There is a Wal-Mart a scant mile from the RV park.  You can walk to it, if you are in good health and don't buy too many groceries.  Or, I was able to ride my scooter to Wal-Mart.  There is also a Hy Vee grocery store about three miles away.  Occasionally, a nice workamper neighbor would invite me along when they went grocery shopping.  There is also a dentist, a "walk in" medical clinic, and even a very good veterinary for pets a scant mile away.  I was able to ride my scooter to the medical clinic when I had a couple of minor medical issues.  I even rode my cat to the vet on my scooter, but he wasn't thrilled about it....

If you get tired of cooking, there are a few restaurants (such as Perkins Restaurant and Bakery ) within walking distance.  Plus, there are a few fast food restaurants around the Wal-Mart.  Short ride on my scooter. 

I was able to easily rent a car when I needed from Enterprise, or I was able to call a taxi.  

If you don't tow a car, a workamping assignment here at Adventureland can easily work for you.

*Gingko/Wanapum State Park near Vantage, WA (May 2009, March 2010, May 2010, March 2011, March 2012, and March 2015).

This is a beautiful but small (50 spaces) park in the middle of Washington State along Interstate 90.  May 2009 was the first time I had camp hosted EVER. The nearest town, Vantage, didn't have a grocery store, just a "convenience" store. Nearest grocery store was 30 miles away. I stocked up on food before I got here, and had WAY TOO MUCH. Also, this State Park didn't have laundry facilities, so twice I had to unhook the RV and drive 3 miles to Vantage to do laundry. Little bit of a pain, but not bad.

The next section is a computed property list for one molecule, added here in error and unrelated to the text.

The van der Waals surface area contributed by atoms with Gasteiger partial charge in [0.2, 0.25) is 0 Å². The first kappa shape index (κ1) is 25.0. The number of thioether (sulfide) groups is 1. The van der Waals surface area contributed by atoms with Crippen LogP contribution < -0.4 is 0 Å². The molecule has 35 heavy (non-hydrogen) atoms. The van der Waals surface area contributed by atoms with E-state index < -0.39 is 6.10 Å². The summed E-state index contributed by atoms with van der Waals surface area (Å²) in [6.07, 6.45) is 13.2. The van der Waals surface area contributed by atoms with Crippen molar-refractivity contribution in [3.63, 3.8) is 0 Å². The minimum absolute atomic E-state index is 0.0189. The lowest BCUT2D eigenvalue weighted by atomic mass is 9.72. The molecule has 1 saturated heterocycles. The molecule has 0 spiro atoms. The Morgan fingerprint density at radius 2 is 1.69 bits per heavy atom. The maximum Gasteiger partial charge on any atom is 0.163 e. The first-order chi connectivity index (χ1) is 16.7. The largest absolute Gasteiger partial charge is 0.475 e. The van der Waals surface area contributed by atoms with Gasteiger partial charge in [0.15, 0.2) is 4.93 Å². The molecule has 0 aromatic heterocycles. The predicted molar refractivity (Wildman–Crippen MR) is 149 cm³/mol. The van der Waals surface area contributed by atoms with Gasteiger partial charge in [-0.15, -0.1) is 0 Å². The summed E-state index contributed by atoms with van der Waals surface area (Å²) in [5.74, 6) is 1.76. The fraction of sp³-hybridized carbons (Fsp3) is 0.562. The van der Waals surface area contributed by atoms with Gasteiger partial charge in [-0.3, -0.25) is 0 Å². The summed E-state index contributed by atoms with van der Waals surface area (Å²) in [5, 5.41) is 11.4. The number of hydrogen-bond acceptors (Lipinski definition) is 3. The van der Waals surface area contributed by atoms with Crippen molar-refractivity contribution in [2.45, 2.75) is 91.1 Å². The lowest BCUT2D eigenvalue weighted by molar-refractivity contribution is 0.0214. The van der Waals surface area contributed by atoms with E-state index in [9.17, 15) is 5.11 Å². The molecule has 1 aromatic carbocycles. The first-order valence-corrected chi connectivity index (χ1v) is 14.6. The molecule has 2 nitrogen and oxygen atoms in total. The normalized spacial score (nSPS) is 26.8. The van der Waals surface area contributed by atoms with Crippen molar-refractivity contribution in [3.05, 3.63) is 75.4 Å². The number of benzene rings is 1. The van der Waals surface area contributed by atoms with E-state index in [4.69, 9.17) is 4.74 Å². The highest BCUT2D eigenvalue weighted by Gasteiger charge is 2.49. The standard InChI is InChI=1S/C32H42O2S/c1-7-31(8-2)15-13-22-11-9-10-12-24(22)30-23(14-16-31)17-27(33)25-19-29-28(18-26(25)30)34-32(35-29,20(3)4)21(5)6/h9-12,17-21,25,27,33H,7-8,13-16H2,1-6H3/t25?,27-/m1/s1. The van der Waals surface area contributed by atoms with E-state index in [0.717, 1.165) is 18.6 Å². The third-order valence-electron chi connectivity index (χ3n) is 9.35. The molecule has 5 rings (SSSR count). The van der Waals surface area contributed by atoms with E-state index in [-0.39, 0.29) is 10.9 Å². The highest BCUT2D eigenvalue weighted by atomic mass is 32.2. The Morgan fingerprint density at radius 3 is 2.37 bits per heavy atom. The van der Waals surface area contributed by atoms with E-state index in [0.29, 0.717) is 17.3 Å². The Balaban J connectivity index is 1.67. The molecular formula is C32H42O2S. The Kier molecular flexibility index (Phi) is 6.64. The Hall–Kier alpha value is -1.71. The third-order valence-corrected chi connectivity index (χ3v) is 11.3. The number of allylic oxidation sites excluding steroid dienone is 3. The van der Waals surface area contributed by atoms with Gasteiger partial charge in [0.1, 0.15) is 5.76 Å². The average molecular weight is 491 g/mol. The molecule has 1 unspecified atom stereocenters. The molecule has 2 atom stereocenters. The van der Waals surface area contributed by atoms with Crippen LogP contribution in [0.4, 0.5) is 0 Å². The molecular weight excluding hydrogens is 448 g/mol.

This park gets a lot of business from people
who attend concerts at the Gorge. If there is a concert, the park is usually booked full. The weekend of May 15, 2009 featured the Grateful Dead (along with Doobie Brothers and Allman Brothers) at the Gorge. Park was full, but wasn't bad for duties. I survived the "Deadheads." On the other hand, Memorial Day weekend was also packed, to include people attending "Sasquatch Festival," and I was very busy!

Duties were:

- Sell firewood
- Fill ice bags and sell ice
- Campground surveillance (extra vehicles, any problems or issues) of campground, boat ramp, and day use area

- Trash Pickup

The crew here was wonderful, a bunch of really fun people!

My only complaint was that I couldn't get FOX (or other channels) on my TV Antenna! This was desperate! I had to watch Jack Bauer save the world on the last three hours of "24!"
(Note to self: Next time I camp host, bring CD's and DVD's in case I can't get TV stations.) Ended up downloading the last three episodes of "24" from the FOX website. Each episode took 400 mg on my air card. Not bad. Didn't exceed my 5 GB limit. UPDATE:  During my March 2012 hosting stint, I discovered you cannot get any TV channels over the air.  The Ranger said a lot of tranlator transmitter towers were removed.  It was the same in March 2015, when I hosted again.  No TV reception over the air. 

Also, if you host at this park, it does get windy.  During the time I was there for May 2009, I endured 9 windstorms of from 20 mph to 40 mph. Some lasted 12 hours, starting at 7:00 in the evening and going to 7:00 AM the next day. But, the crew was so wonderful, I ended up camphosting again for subsequent sessions in subsequent years.

When I hosted in MARCH 2010, I had a bit of a "challenge." For the first couple of weeks in March, the park was in "winter" mode. This means they were open weekends only, and NO WATER HOOKUPS! There is a "winter water fill" near the park entrance. With a little planning and conserving, I was able to go five nights on one 45 gallon freshwater tank.  I had to unhook and drive to the winter water faucet (about 50 yards) for water. 

On the other hand, having to unhook, and drive once in awhile is probably a good thing.  I'm parked on a gravel pad.  Even after you get your RV "level," the RV still  tends to "sink" a bit in the dirt/gravel.  Having to drive for the water every few days gives me a chance to "re-level" the RV. 

On March 17, 2010, the rangers put the water faucets back on.  YAY! Rest of the month was pretty uneventful, not much wind that I can remember (although it can get windy here!).